Isaiah Made Easier
The author’s declared purposes in this volume are (1) to help students make notes in their own scriptures as they study Isaiah, and (2) to demonstrate that Isaiah can be understood and even enjoyed. To achieve these goals Mr. Ridges reprints the text of the King James Version of Isaiah and the passages of Isaiah that appear in the Book of Mormon and parenthetically inserts in each verse explanations and comments taken from a number of sources. The sources for these notes include the footnotes in the Latter-day Saint edition of the King James Bible, the Joseph Smith Translation, passages from the Book of Mormon and Doctrine and Covenants, Teachings of the Prophet Joseph Smith, Victor Ludlow’s Isaiah: Prophet, Seer and Poet, Monte Nyman’s Great Are the Words of Isaiah, various unspecified Bible dictionaries, the Old Testament student manual published by the Church Educational System, and the Martin Luther edition of the German Bible. The choice of these sources is good; they all provide solid background and important commentary without delving too much into speculation. I assume that the inclusion of the latter of these sources is related to Joseph Smith’s declaration that he preferred the German version to the King James Version in many instances.1 One does wonder about the value of including information from the footnotes of the Latter-day Saint version of the Bible, since most readers will be using that as their primary text anyway.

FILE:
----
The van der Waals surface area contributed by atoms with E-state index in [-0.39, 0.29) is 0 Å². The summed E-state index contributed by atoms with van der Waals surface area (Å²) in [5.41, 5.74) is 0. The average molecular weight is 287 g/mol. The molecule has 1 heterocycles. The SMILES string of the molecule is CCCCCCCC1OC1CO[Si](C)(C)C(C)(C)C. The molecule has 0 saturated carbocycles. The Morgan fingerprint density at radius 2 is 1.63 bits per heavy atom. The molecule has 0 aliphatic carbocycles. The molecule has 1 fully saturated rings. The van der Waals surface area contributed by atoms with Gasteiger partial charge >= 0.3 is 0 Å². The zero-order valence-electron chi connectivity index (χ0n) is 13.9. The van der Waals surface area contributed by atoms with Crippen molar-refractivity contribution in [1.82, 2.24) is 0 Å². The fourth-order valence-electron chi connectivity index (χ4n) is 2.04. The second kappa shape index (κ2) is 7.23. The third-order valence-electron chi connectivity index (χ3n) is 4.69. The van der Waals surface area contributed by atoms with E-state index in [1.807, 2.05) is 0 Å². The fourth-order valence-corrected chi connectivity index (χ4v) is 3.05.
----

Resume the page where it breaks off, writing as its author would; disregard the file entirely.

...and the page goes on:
Many of the notes are useful, particularly those that clarify to whom pronouns refer, and those that provide historical or cultural data. Unfortunately, other notes attempt to clarify terms and ideas that do not seem to need clarification. For example, after the phrase “ye shall eat the good of the land” (Isaiah 1:19), the comment is “(you will prosper)”; after “For they shall be ashamed of” (Isaiah 1:29), the explanation is “(shamed because of).” Such comments are redundant and tend to disrupt the flow of the text.
Another minor complaint is that (with the exception of scriptural passages and the alternate translations provided by the German Bible) there is no documentation of where the notes come from. I realize that this would burden and even further interfere with the flow of the text, but perhaps a system of abbreviations could have been devised.
In several chapters Mr. Ridges rightly points out the chiastic structure of the text. In addition, a short explanation of Hebrew poetry in general would have been useful for the beginning student, since much of Isaiah is in a poetic style.
Despite these few shortcomings, I feel that with Isaiah Made Easier Mr. Ridges has reached his goals for the beginning student of Isaiah. He shows that with a little work, Isaiah can be understood by most members of the Church. It should be emphasized that this volume is not a commentary per se, but rather a compendium of commentaries. I certainly hope, along with the author, that after gaining the basic understanding of Isaiah’s writings provided by Isaiah Made Easier students “with the help of more in-depth and scholarly books on Isaiah . . . might continue to pursue their studies of the words of this great Prophet of God” (p. i). I also agree with him that the “explana-tions and interpretations [found in his book] are not intended to be the final word on Isaiah” (p. i). I hope that students will begin to see many other possibilities for interpretation and application of Isaiah, for his symbolism and messages do indeed lend themselves to multiple interpretations in various settings. I would hasten to repeat that Mr. Ridges has made excellent choices for the sources of the explanatory notes; they all provide a firm foundation on which to build.